A second inning solo homer off Jason Vargas in that May 29th game set the stage for Swisher’s turn around. He put together a little six-game hitting streak and socked another homer three days later, then hit another one out three days after that. It’s not much, but he managed to raise his season batting line from .204/.321/.289 to .215/.342/.348 during the nine-game west coast trip, and he was the team’s best hitter during June: .326/.445/.651 with seven homers and more walks (20) than strikeouts (16). From that May 29th game through the end of the season, he hit .284/.397/.519 with 23 doubles and 21 homers in 442 plate appearances.

Swisher managed to raise his overall season line from that sub-replacement level garbage he put up through the first 51 games to a much more respectable .260/.374/.449 after 162 games, a .358 wOBA that was his worst as a Yankee but still 19th best among the 62 qualified outfielders in baseball. Swisher did struggle against righties (.335 wOBA) compared to lefties (.412), but it wasn’t enough to stop him from leading the team in OBP and posting the seventh highest walk rate (15.0%) in baseball. At 3.4 bWAR and 3.8 fWAR, he was either the 19th or 25th best outfielder in the game, depending on your statistical preference.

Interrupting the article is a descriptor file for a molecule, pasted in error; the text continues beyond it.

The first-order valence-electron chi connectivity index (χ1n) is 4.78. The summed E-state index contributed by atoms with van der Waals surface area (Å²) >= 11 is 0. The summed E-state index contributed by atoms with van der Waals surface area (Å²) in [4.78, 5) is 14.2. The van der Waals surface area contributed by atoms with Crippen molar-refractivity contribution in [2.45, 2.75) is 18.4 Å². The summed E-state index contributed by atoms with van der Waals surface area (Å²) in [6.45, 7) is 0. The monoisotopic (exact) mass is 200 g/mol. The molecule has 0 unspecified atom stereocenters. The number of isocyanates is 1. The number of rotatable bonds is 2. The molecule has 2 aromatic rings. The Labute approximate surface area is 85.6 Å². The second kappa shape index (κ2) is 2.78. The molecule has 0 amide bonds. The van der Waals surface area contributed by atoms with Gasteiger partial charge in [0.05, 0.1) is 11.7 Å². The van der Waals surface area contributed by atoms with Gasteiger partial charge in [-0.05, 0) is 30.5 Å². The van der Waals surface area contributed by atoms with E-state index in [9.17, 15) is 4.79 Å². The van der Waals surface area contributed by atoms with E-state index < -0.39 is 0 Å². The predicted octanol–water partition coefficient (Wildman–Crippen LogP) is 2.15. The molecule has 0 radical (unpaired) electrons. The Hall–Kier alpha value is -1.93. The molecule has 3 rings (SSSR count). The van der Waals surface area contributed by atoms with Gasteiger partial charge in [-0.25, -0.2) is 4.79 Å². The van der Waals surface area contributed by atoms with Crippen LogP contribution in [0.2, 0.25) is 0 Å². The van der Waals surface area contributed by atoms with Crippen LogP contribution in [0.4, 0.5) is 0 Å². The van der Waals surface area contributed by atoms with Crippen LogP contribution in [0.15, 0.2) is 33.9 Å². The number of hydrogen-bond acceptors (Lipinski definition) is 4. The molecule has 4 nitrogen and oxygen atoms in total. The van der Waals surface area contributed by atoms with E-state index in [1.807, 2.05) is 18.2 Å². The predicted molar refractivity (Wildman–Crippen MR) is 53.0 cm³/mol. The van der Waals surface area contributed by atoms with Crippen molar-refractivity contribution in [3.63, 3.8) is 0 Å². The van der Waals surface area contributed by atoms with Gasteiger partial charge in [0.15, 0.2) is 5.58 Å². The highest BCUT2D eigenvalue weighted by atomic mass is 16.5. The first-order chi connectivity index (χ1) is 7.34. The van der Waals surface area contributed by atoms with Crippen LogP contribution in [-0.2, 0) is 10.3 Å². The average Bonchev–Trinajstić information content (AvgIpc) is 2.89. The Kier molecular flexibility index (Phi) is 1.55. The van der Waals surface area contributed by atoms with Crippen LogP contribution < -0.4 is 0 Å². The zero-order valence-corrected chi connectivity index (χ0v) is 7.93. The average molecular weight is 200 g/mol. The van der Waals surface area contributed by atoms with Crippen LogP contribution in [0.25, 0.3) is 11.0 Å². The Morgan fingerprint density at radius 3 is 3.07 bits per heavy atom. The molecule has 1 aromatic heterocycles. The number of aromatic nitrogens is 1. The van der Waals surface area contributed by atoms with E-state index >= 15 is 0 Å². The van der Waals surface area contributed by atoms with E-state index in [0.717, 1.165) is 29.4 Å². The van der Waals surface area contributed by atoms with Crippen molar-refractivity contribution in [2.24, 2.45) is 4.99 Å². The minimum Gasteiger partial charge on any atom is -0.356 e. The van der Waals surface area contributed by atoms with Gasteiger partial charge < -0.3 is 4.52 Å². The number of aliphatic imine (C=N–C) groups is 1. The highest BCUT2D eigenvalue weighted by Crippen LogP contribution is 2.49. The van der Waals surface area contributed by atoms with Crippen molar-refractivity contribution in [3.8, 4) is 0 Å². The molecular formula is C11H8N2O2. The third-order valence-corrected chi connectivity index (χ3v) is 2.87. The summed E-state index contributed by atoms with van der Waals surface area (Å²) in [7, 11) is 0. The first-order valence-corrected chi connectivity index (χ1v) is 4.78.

The sluggish start and dreadful postseason showing (4-for-19 with a walk) sort of puts a damper on yet another fine season for Swisher, who at this point has to be considered one of the best pickups of the Brian Cashman era when considering cost. He’s gotten on base and hit for power every season he’s been in New York, and he hasn’t spent a day on the disabled list. The Yankees are very likely to pick up Swisher’s $10.25M option for 2012, bringing him back to Bronx for at least one more season, a season that will almost certainly be productive.

Learning From The Rangers

Nap-o-li. Mon-ter-o. (Doug Pensinger/AP)

A couple hours from now, the Texas Rangers will make the first attempt in franchise history to win the World Series. They’re one win away from title, one year after beating the Yankees in the ALCS to send the team to their first ever Fall Classic. With young players all over the roster and a smart, progressive front office, the Rangers are quickly emerging as one of baseball’s powerhouses. The Yankees have been one of those powerhouses for more than a decade now, but that doesn’t mean they can’t take a look at the Texas squad and learn a few things. Here are four ways the Yankees can mimic the Rangers, each with the possibility of having a big impact.